At Chanel, daywear has the edge over evening in terms of looks ordered—about 55 to 45 percent, with (shocker!) the seasonal interpretations of those iconic suits and jackets leading the way (although in couture the “tweeds” are often intricate embroideries). The house states that its haute purpose is “to be by the side of our clients at every moment of their lives, day to day, not just for lavish occasions or ceremonies.” Yet day to day must not be confused with mundane.
“Haute couture is, by essence, romantic,” says Chanel creative director Virginie Viard. “There is so much love in each silhouette.”
The love. While such language may sound corny to those who don’t buy into the emotional aspects of dressing, believers believe. Especially at the haute level, when each dress, each jacket, each coat is literally handmade.
“It is a rare privilege being able to work like this,” Viard says. “Excellence reigns everywhere, in the famed Chanel ‘hand’ that can achieve everything, from the flou work to the tailoring.”
Couturiers would not design and oversee this most specialized realm of fashion if they didn’t revere it; there are far easier ways to make a pretty dress. The dynamics of a couture atelier are very personal on multiple levels, with strong relationships between the couturier and the devoted, gifted craftspeople who make the clothes, known with admiration within the houses as les petites mains, the little hands. In turn, those petites mains are notorious for their emotional attachments to the pieces on which they work. They are artists, and the tailleur and flou they so painstakingly cut, stitch, and shape are their art.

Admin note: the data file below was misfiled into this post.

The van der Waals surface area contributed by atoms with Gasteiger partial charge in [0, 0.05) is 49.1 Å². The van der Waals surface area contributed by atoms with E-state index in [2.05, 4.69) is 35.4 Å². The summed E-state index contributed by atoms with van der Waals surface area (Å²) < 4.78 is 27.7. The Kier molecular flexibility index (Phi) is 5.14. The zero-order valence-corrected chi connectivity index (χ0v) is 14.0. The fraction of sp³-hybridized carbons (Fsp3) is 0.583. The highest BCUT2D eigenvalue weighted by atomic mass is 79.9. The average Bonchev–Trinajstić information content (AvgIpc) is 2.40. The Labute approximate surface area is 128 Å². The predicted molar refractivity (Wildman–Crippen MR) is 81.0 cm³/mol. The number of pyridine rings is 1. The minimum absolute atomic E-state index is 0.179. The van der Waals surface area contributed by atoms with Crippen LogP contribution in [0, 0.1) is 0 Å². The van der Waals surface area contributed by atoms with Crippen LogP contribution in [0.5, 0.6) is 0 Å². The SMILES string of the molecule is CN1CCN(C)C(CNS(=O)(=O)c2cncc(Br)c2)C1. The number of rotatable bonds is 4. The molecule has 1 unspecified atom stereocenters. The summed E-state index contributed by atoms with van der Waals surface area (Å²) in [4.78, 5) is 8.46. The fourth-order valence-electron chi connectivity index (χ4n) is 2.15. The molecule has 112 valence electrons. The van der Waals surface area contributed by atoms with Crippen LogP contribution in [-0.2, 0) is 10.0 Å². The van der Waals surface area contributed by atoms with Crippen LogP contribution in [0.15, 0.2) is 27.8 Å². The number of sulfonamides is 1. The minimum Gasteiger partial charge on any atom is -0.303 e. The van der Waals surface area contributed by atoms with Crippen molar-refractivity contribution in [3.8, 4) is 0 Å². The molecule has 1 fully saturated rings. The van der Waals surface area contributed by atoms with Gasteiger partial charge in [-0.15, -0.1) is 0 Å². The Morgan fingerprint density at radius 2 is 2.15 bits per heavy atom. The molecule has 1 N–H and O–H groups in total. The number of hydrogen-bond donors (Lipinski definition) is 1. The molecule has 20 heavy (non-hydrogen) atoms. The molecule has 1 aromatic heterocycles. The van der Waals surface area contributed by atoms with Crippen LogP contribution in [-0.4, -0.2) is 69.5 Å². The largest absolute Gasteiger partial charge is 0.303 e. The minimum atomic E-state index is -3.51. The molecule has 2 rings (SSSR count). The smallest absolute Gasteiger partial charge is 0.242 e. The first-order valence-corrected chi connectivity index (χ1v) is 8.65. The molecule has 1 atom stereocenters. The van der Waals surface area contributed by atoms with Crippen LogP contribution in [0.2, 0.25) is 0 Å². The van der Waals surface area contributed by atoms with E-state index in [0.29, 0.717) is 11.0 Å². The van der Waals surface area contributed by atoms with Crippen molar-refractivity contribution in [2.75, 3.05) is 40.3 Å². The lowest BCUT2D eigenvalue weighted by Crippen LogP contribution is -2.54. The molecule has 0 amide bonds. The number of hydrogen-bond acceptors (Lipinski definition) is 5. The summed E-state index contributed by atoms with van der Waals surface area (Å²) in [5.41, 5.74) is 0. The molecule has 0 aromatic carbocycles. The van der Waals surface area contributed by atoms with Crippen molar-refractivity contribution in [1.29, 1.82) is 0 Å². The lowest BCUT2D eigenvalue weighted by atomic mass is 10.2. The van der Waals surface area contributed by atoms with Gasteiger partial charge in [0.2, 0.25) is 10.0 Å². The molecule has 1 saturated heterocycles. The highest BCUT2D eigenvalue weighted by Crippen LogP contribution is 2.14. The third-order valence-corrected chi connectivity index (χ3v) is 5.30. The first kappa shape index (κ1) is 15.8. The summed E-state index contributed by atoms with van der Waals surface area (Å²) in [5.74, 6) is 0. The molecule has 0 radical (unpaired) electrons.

Valentino’s Pierpaolo Piccioli often speaks of the intense collaboration involved in creating couture; he once named each look in his collection after a member of the atelier. He describes a ritualistic gravitas in the processes of creation and stresses that this exists regardless of the degree of ornamentation.
For spring 2021 Piccioli set out to create a daywear-focused couture collection that would highlight the skill and devotion of the atelier. That meant eliminating the visually spectacular elements and overtly fancy fabrics that, when overemphasized, can distract from the beauty of the form itself.
“I don’t believe that luxury is about decoration or expensive fabrics,” Piccioli says. “It’s the hours, the time that people spend to transform something that you know into something different and special. That’s why I didn’t want to decorate the surface. I wanted the construction itself to show the workmanship.” As examples, Piccioli cites a skirt crafted from small squares of yellow cashmere, knotted together into an openwork grid, and a masterful trench coat in which the back flap somehow morphs into the sleeves.